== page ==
Speckle Park                            Texas Longhorn                          Welsh Black                                       Zebu    

Other beef breeds: Africander, Aubrac, Barzona, Bazadaise, Belgian Blue, Belmont Red, Bonsmara, Boran, Braford, Brahman, Brahmousin, British White, Buelingo, Canchim, Caracu, Chianina, Composite, Corriente, Devon, Drakensberger, Droughtmaster, Gloucester, Hays Converter, Hybridmaster, Lincoln Red, Luing, Marchigiana, Minature Herefor, Mongolian, Nelore, Nguni, Parthenais, Piemontese, Pinzgauer, Red Poll, Retinta, Romangnola, Sanganer, Santa Cruz, Santa Gertrudis, Senepol, Shetland, Simbrah, South Devon, Square Meaters, Sussex, Tarentaise, Tuli, Wagyu, Watusi, Welsh Black, Whitebred Shorthorn

For links to the list above please go to  http://www.thebeefsite.com/breeds/beef

Beef cows are raised primarily for the purpose of meat for human consumption.  Females are kept on farms to produce calves, and often it is the male calves and lower performing female calves that are sent to be made into beef.

Beef cows are not usually used for milk and once their calves are weaned they dry up, usually only producing milk for 6-8 months out of the year, less than the ten months of the dairy cow.  If you wanted to milk a beef cow you could, however, they have generally smaller udders because they are not bred as much for udder structure and milk production as the dairy cows are.
On our farm we have to milk our cows sometimes when a calf is sick and can't eat on its own.  When this is the case, we do our milking by hand and then tube feed the baby calf to make sure that it is getting the right amount of nutrients to try and nurse it back to health.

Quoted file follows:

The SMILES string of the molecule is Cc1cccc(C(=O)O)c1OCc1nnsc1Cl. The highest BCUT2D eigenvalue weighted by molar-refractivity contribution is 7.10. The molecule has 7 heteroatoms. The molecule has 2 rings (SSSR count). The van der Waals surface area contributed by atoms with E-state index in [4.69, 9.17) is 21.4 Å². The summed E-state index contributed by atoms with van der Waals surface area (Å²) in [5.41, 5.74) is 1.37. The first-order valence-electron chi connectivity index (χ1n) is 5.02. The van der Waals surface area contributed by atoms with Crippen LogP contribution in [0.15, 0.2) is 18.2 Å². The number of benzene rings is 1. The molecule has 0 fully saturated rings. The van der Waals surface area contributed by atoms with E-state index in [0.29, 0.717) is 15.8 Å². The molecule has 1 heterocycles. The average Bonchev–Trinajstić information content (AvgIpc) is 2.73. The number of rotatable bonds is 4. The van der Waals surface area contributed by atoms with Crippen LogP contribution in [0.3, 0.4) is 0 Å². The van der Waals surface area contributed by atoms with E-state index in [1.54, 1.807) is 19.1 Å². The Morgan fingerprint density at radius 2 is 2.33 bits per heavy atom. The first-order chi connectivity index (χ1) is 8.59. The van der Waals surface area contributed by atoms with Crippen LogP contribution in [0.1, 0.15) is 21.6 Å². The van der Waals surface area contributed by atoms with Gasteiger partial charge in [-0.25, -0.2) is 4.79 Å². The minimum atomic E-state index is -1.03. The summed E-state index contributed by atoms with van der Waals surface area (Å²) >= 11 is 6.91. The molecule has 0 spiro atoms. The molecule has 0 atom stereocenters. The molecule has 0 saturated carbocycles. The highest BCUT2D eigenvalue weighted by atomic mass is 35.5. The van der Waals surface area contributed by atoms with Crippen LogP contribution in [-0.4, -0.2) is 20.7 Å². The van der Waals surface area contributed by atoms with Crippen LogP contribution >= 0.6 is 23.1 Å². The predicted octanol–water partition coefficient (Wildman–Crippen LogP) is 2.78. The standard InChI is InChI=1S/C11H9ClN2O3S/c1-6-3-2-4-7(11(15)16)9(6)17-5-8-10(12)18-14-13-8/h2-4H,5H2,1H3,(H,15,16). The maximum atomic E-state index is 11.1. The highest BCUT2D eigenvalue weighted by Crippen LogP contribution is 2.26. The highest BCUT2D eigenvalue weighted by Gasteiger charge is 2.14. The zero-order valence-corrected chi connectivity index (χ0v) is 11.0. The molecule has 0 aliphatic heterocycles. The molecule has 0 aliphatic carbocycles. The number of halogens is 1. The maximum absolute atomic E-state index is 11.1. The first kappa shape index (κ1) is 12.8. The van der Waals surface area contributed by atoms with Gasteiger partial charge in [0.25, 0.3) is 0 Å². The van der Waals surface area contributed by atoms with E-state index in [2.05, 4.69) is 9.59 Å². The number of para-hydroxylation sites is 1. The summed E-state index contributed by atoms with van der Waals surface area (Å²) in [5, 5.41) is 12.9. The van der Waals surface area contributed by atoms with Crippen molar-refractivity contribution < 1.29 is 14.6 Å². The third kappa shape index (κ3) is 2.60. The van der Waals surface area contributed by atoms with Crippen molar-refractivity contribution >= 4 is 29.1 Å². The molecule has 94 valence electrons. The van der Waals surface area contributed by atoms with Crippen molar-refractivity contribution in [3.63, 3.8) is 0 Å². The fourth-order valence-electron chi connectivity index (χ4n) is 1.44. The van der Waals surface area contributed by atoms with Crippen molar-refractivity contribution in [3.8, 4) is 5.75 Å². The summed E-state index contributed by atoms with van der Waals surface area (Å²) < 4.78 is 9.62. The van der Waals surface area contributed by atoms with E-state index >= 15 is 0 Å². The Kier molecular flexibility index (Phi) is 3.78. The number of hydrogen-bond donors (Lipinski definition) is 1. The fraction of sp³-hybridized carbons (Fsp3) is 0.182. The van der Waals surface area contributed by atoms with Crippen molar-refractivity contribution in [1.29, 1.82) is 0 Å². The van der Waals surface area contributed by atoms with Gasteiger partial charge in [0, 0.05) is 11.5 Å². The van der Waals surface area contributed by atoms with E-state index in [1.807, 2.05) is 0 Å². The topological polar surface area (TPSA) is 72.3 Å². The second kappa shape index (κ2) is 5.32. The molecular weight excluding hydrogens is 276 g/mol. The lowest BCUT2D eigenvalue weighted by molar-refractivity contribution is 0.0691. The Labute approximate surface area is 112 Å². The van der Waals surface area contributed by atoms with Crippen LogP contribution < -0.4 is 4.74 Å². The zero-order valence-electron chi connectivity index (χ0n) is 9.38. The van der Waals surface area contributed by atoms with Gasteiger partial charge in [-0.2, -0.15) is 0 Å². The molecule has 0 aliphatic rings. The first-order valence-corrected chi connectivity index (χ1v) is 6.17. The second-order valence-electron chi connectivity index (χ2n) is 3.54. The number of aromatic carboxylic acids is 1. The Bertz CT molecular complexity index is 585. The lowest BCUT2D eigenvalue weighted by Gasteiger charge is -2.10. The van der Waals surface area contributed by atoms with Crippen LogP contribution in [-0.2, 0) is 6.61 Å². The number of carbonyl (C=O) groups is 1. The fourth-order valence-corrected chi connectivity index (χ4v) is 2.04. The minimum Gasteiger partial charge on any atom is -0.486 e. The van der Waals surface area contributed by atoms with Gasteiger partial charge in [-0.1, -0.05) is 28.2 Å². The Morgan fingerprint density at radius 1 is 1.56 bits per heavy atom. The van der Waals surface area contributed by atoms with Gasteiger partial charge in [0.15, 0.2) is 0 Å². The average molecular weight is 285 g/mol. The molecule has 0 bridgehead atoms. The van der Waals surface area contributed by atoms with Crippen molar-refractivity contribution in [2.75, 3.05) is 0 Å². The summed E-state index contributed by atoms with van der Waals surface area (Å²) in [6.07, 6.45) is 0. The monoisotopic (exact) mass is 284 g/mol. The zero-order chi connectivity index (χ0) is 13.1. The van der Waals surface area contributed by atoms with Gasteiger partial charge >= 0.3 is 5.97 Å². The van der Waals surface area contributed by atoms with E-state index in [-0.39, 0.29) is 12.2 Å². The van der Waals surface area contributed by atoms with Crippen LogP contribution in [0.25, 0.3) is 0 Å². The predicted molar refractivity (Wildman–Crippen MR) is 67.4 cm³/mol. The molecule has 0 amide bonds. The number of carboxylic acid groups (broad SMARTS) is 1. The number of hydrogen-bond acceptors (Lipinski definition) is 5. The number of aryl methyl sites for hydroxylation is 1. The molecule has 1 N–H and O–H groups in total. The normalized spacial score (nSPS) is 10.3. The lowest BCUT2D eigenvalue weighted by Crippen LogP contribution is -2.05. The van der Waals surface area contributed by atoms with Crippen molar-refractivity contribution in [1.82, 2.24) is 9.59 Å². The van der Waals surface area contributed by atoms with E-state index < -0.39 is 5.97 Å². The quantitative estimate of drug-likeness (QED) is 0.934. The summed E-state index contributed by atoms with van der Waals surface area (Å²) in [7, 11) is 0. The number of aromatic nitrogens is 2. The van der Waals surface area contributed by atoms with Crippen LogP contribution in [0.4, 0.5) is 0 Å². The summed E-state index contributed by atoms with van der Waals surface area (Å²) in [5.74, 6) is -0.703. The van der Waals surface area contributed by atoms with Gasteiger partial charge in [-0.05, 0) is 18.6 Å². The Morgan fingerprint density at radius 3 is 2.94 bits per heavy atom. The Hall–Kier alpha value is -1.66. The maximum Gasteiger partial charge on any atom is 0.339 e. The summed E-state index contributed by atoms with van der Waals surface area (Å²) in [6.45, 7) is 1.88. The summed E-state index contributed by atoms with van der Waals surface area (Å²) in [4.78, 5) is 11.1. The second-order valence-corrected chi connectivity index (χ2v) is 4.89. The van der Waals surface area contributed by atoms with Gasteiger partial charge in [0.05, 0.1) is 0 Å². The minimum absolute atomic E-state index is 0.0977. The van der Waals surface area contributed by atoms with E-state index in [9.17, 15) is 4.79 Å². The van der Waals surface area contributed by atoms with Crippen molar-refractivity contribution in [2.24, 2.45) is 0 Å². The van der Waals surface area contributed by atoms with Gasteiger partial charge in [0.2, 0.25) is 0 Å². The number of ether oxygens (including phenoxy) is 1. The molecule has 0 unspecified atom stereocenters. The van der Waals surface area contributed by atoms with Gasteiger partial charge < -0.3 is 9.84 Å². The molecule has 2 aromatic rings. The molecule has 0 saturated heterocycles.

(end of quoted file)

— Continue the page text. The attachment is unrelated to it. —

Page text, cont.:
Trying out some Beef milk, right from the cow!
The "Dairy" Side

Domesticated cows are called bovines or cattle. Great Blue Marble on the Farm features farm animal images, farm animal animation, farm animal cartoons, farm animal facts, and farm animal sounds.
In the "Dairy" category, there are 11 breeds that are most commonly found in North America, with approximately 40 common breeds across the world.  I wanted to know just what the breeds were like, so I did some research! Below I have included pictures of all of the common dairy cattle in North America, as well as a link.  This link will take you to a site which has pictures, news, information and history about each specific breed.  If you want to learn more about one of the breeds just click the name of the breed below the picture and it will take you to that breeds information!